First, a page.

In the United States, Virginia has enabled app-less Covid-19 exposure notification services for iPhone users, joining California, Colorado, Connecticut, Hawaii, Maryland, Minnesota, Nevada, Washington, Wisconsin, and the District of Columbia. This means iPhone users in those US states will not need to install exposure notification apps and can instead turn on notifications in the phone’s settings.
The services use the coronavirus exposure notification system built jointly by Apple and Google for their smartphone operating systems, iOS and Android, which the companies updated to work without apps. The system uses the ubiquitous Bluetooth short-range wireless communication technology.
As of January, 20 US states and the District of Columbia were using the system for exposure notification apps and app-less services. All of the apps and services are voluntary; however, the island of Maui in Hawaii now requires visitors to use one.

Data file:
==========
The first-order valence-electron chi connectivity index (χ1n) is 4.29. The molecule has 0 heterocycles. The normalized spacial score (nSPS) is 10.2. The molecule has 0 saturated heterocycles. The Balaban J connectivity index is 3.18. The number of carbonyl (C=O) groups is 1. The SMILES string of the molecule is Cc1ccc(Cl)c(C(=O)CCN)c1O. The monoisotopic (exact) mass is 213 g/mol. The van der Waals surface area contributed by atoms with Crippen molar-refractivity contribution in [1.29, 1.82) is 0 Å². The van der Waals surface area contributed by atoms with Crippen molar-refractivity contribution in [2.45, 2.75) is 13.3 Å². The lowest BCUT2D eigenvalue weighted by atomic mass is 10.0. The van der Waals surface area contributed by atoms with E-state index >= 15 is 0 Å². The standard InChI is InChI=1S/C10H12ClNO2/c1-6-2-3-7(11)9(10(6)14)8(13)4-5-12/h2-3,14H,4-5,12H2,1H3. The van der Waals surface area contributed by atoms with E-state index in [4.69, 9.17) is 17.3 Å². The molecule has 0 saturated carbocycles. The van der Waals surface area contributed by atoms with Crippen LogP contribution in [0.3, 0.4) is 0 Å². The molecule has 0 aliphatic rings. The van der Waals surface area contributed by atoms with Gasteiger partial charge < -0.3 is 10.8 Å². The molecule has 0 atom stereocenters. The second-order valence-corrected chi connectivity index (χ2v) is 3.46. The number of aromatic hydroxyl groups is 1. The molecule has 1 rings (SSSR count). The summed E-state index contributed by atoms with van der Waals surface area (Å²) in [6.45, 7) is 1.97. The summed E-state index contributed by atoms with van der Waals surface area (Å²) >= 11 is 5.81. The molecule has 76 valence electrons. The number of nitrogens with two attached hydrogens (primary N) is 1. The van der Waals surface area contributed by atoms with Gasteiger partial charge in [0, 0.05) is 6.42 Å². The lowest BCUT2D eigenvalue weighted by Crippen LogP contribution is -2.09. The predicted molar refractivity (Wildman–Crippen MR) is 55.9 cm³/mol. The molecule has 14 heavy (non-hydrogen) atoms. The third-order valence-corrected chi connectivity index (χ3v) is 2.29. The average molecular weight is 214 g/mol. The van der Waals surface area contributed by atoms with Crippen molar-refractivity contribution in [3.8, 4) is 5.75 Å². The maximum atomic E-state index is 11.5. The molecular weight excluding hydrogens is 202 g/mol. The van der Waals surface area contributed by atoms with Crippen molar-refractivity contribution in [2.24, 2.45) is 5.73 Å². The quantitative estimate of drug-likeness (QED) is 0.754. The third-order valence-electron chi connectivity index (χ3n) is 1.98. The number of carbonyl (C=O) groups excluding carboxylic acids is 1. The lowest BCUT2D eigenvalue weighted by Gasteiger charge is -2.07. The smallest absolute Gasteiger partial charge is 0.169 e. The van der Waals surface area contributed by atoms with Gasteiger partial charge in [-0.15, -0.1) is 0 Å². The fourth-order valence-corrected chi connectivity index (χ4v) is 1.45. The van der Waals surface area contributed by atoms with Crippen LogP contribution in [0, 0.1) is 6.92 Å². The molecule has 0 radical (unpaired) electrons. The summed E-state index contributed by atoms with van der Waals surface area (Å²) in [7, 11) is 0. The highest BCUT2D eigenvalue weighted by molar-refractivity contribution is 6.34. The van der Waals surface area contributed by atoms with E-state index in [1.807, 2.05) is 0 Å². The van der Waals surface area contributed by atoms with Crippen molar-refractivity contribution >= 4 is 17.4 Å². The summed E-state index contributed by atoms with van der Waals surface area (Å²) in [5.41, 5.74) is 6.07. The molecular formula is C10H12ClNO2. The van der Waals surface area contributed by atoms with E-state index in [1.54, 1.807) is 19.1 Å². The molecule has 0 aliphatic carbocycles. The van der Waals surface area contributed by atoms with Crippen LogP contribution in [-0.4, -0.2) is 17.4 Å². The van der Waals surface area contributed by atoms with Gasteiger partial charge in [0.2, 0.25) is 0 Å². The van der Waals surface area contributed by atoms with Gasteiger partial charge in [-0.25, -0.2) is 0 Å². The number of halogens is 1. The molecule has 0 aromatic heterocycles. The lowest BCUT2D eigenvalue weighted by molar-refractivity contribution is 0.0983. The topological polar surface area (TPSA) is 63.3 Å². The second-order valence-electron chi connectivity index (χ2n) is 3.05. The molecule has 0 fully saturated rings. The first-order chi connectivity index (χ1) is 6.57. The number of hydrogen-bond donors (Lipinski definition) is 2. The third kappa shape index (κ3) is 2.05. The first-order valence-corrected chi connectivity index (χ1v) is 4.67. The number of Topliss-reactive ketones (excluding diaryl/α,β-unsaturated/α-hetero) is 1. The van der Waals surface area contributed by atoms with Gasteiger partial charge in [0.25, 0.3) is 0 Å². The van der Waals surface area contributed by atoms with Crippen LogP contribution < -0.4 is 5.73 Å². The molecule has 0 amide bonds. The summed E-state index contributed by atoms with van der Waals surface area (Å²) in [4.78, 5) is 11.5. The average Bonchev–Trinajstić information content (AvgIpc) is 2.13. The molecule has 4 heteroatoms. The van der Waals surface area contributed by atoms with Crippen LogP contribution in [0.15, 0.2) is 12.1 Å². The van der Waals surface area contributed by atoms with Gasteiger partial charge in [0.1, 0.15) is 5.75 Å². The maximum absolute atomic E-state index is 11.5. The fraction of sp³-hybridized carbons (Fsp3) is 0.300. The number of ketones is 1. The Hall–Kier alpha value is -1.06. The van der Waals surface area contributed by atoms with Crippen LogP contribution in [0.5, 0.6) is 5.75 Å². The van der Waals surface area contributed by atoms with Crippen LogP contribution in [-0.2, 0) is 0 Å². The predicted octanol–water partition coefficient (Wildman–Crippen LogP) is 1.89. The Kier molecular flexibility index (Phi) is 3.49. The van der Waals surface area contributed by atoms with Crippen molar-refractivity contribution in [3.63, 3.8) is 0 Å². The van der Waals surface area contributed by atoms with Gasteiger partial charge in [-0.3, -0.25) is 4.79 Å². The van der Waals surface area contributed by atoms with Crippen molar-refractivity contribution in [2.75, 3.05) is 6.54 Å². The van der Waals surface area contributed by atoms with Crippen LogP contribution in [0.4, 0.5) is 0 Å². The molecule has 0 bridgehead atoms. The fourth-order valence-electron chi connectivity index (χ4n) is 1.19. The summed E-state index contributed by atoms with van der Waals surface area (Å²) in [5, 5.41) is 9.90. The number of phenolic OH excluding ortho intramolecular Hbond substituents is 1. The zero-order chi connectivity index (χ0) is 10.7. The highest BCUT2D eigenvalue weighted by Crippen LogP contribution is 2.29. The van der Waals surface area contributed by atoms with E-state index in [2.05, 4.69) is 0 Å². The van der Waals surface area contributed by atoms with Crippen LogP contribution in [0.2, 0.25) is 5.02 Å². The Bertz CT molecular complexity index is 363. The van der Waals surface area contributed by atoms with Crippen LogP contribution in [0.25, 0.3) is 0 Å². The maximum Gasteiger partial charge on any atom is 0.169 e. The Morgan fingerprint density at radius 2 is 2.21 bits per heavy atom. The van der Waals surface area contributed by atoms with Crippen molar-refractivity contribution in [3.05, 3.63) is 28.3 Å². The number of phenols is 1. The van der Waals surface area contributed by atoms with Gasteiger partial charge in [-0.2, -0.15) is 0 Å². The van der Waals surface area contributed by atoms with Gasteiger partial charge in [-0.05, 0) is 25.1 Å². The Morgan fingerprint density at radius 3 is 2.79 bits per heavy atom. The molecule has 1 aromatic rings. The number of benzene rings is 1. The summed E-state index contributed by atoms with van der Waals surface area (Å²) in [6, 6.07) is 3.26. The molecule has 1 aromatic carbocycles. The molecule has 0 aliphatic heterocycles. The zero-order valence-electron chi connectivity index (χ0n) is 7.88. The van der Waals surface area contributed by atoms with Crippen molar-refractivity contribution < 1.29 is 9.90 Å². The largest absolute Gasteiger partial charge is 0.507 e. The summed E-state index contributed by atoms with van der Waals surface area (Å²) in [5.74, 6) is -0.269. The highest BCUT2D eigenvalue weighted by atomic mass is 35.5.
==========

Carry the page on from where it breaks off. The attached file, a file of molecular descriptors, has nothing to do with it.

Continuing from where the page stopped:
Dozens of apps are being used around the world that alert people if they have been exposed to a person who has tested positive for Covid-19. Many of them also report the identities of the exposed people to public health authorities, which has raised privacy concerns.
Several other exposure notification projects, including PACT, BlueTrace, and the Covid Watch project, take a similar privacy-protecting approach to Apple’s and Google’s initiative.
Recently, a study found that contact tracing can be effective in containing diseases such as Covid-19 if large parts of the population participate. Exposure notification schemes like the Apple-Google system are not true contact tracing systems because they do not allow public health authorities to identify people who have been exposed to infected individuals. But digital exposure notification systems have a big advantage: They can be used by millions of people and rapidly warn those who have been exposed to quarantine themselves.
So how does the Apple-Google exposure notification system work? As researchers who study security and privacy of wireless communication, we have examined the system’s specifications and have assessed its effectiveness and privacy implications.